682 total views, 1 views today
Seventeen years ago my first pregnancy ended in a miscarriage. And by that, I mean I gave birth to two baby girls in the 22nd week of pregnancy. One looked like me, and one like my husband – but I didn’t know this at the time, as I was too shocked, too frightened and little prepared for their arrival. It was my mother who met my babies, and told me of their familial likeness. This miscarriage profoundly changed me, and catalysed a professional change of tack: I trained, and then qualified as a psychotherapist. Ultimately, it became the reason for writing my book, The Brink of Being.
After my first miscarriage I was both in physical pain and unprecedented emotional agony. I hadn’t suffered grief so intensely before. I also became bitter, frequently sarcastic, envious of other pregnant women and a difficult person to be around. I was rageful at the injustice of my pregnancy not going to term, but also at the frequent lack of understanding, and apparent disinterest at what I had been through – and this repeated itself over the following years of pregnancy loss.
It estimated that 1 in 4 pregnancies end in miscarriage and yet it persists as taboo. I encourage people to talk about, think more, and reflect upon this often misunderstood, and little discussed event.
People – including medics, and even the trainee therapists I spent time with – just didn’t get it. As my babies hadn’t been ‘stillborn’, as they were born before 24 weeks of pregnancy (in the UK), their status was unrecognised by the law, but also in other people’s minds. I was encouraged to ‘crack on’ and have another baby fast, and no one asked me about what my miscarriage meant to me, or indeed my husband or wider family. My later, earlier miscarriages were often met with ‘at leasts’ – ‘at least it was early this time’, or, ‘at least you can get pregnant’.
I came to learn how paradoxical miscarriage is: it teeters in between life and death, public and private realms, parenthood and non-parenthood. While I felt acutely isolated, I now know through my work how many bereaved women and couples there are feeling similarly left alone. We think that around one in four pregnancies end in miscarriage after all. And my continued experience suggests that, while miscarriage is increasingly acknowledged as a tough thing to go through, many still don’t quite grasp it.
People don’t tend to understand the potentially traumatic nature of a pregnancy undoing itself, with the concurrent risk of medical intervention or surgery that may have to be repeated. People also don’t tend to understand the potential mental health repercussions of a loss that may well be intensely grieved, but may also provoke a clinically recognisable anxiety, depression and even post traumatic stress too.
A miscarriage of a much wanted baby – at whatever gestation – becomes the loss of a child that may have nestled in the mind of its parents for months, if not years. I work with women and couples who may have conceived after years of trying and thousands of pounds spent on fertility treatments. The weight of desire and ready-made love for their imagined baby and future family is palpable at times.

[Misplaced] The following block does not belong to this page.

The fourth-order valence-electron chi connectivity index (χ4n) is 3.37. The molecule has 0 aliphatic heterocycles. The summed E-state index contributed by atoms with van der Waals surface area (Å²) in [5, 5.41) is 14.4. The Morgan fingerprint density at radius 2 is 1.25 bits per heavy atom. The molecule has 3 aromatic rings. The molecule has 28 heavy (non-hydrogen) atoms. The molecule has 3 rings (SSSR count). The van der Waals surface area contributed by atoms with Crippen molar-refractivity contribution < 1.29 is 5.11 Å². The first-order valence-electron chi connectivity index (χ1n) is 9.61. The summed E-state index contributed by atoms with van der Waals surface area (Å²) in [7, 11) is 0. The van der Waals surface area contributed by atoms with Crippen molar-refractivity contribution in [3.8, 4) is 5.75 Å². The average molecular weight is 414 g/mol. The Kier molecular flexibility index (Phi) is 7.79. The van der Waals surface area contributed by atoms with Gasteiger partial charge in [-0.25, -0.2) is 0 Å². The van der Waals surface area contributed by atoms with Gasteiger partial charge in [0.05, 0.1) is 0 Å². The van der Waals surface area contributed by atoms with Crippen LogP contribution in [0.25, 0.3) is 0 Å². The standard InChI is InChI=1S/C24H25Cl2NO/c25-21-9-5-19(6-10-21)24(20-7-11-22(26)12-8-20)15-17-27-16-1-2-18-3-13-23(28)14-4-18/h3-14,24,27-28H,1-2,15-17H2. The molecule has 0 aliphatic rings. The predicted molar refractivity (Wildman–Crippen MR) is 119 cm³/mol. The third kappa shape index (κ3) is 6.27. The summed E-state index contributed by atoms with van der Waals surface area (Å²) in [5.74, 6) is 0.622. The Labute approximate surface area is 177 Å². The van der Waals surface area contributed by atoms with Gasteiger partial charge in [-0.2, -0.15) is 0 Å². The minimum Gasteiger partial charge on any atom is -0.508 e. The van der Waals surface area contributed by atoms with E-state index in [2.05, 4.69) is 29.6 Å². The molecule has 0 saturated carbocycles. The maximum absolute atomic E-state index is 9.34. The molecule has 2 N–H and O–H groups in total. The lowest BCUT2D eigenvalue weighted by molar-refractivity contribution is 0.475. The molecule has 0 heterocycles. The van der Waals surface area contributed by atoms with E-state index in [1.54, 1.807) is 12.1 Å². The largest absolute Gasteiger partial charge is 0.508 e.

I hope to prise open the broad experience of miscarriage – from the experience of losing a baby early on in the pregnancy, as well as one many weeks later on. I look at the untold agony of repeated miscarriages that saturate a couple’s life with an ongoing and coalescing grief, with a life often tipping into a ‘freeze frame’. I also look at the potential impact of miscarriage upon a partner and other family members as well as the importance – and hidden nature – of memory-making in the wake of despair.
Drawing on my personal experience of miscarriage, stories from my consulting room, and interviews with medical professionals and researchers, I offer history, context and consolation for anyone who has been through pregnancy loss, or wants to know how to help someone who has.
I investigate miscarriage in terms of how we respond to women’s bodies and reproductive health, our attitudes to birth and death, and how we can (and should) encourage more curiosity and candid conversations, in order to better support the many affected by this loss.
My hope is to both to console the untold many who have suffered after a miscarriage, but also to educate those who may know very little about the experience – so that they can be better equipped to support others the best they can.
Julia Bueno is an experienced UKCP registered psychotherapist and supervisor who has a particular interest in working with anxiety and depression.
Some of our contents and links are sponsored. Psychreg is not responsible for the contents of external websites. Psychreg is mainly for information purposes only. Never disregard professional psychological or medical advice, nor delay in seeking professional advice or treatment because of something you have read on this website. Read our full disclaimer.